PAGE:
When creating your estate plan, you want to make sure you are consistent in whom you name as a beneficiary on a bank account vs. on the will, according to Beck & Lenox Estate Planning & Elder Law, LLC. While that makes sense, over the years, you may have forgotten to update beneficiary designations and a conflict is created.
You’ve named beneficiaries to accounts many times already, when you opened an IRA, bought an insurance annuity, a life insurance policy, started an investment account, signed up for a pension or bought shares in a mutual fund. These are the accounts that come to mind when people think about beneficiary designations. However, according to a recent article in Forbes titled “Do You Need a Beneficiary for Your Bank Account?,” they are not the only financial instruments with beneficiary designations.
When you open a bank account, most retail banks don’t ask you to name a beneficiary, but it’s not because you can’t. If the bank allows beneficiaries on their accounts, it’s usually a pretty simple process. In most cases, you’ll be asked to fill out a form or go through the bank’s process online.
Banks don’t push for beneficiary accounts because they are not required to do so. However, this is a smart move and can be a helpful part of your estate plan. The biggest benefit: funds in the account will be distributed directly to the beneficiary upon your death. They won’t have to go through probate and won’t be part of your estate. Otherwise, whatever assets you keep in your bank accounts will be counted as part of your estate and subject to probate.
Probate is a court process to validate the will and the named executor, supervising the distribution of assets from your estate. In some cases, it can be complicated, take months to complete and depending on the size of your estate, be expensive. If the money in your bank accounts does not go to a beneficiary, it can be used to pay off estate debts instead of going straight to a beneficiary.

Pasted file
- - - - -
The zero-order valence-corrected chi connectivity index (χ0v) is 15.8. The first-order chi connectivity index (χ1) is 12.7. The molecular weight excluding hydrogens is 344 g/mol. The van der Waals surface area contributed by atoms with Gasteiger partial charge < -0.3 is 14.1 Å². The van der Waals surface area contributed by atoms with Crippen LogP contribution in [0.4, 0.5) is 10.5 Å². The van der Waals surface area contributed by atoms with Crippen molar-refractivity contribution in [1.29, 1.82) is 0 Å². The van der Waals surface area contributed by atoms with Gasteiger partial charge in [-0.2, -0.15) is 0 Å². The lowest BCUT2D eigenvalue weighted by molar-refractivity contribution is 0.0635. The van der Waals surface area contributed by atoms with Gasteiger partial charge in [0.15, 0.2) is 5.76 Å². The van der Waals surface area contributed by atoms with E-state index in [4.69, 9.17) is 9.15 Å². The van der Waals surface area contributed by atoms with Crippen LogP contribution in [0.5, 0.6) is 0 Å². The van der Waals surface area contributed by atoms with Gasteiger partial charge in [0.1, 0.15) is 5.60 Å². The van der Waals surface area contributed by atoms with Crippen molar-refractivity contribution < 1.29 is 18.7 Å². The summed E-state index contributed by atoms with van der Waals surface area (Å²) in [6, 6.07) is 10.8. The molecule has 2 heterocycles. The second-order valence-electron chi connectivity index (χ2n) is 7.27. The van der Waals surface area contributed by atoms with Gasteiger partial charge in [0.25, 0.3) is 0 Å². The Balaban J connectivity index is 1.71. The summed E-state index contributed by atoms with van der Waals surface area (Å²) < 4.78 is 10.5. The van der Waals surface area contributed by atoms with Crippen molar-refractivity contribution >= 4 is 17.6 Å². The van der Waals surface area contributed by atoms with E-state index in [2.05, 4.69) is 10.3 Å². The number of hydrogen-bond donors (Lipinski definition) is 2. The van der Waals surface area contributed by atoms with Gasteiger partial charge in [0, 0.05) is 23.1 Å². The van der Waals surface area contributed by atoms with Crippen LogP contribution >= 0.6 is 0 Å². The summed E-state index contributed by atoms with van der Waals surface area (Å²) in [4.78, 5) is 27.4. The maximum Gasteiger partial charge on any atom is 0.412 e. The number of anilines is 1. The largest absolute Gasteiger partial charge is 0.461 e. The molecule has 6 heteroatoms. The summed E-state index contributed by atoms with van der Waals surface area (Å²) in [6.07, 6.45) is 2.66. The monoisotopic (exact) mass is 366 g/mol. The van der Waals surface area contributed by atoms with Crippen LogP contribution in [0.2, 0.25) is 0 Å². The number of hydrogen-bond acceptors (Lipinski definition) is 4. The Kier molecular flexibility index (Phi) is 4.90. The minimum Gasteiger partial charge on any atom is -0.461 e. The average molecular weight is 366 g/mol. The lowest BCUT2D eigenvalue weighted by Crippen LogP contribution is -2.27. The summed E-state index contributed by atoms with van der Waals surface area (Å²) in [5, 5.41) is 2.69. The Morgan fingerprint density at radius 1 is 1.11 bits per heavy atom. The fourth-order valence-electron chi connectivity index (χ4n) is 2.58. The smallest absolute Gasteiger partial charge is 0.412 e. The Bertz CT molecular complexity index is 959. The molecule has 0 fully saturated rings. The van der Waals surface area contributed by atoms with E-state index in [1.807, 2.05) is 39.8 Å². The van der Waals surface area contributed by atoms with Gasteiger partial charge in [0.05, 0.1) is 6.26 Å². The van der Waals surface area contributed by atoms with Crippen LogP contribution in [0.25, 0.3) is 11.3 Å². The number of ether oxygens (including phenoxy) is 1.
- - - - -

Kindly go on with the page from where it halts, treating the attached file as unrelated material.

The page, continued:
For married people, bank account funds are treated differently. Half of the balance goes to your spouse upon death, the rest goes through probate.
Naming a beneficiary is a better alternative. The beneficiary may collect the money immediately. They’ll need to go to the bank with an original or certified copy of a death certificate, required identification (usually a driver’s license) and the money is transferred to them.
If you are married and don’t live in a community property estate, a surviving spouse may be able to dispute the terms of a beneficiary arrangement, but that will take time.
Another means of transferring assets in a bank account is to change your accounts to POD, or Payable On Death accounts. There are other names: In Trust For (ITF), Totten Trust or Transfer on Death (TOD). The named beneficiary is referred to as the POD beneficiary. At Beck & Lenox, we typically use POD for financial accounts, and TOD for property such as a vehicle.
There is considerable flexibility when naming a POD beneficiary. It may be a living person, or it can be an organization, including a nonprofit charity or other trusts. You are not allowed to name a non-living legal entity, like a corporation, limited liability company (LLC) or partnership.
Beneficiary designations override wills. A beneficiary on a bank account vs. on the Will will still receive the money, even if that was not your intent. Beck & Lenox strongly recommends that you should review beneficiaries for all of your accounts every year or so. Divorce, death, marriages, births and any other lifetime events are also reasons to check on beneficiary designations.
Reference: Forbes (July 9, 2021) “Do You Need a Beneficiary for Your Bank Account?”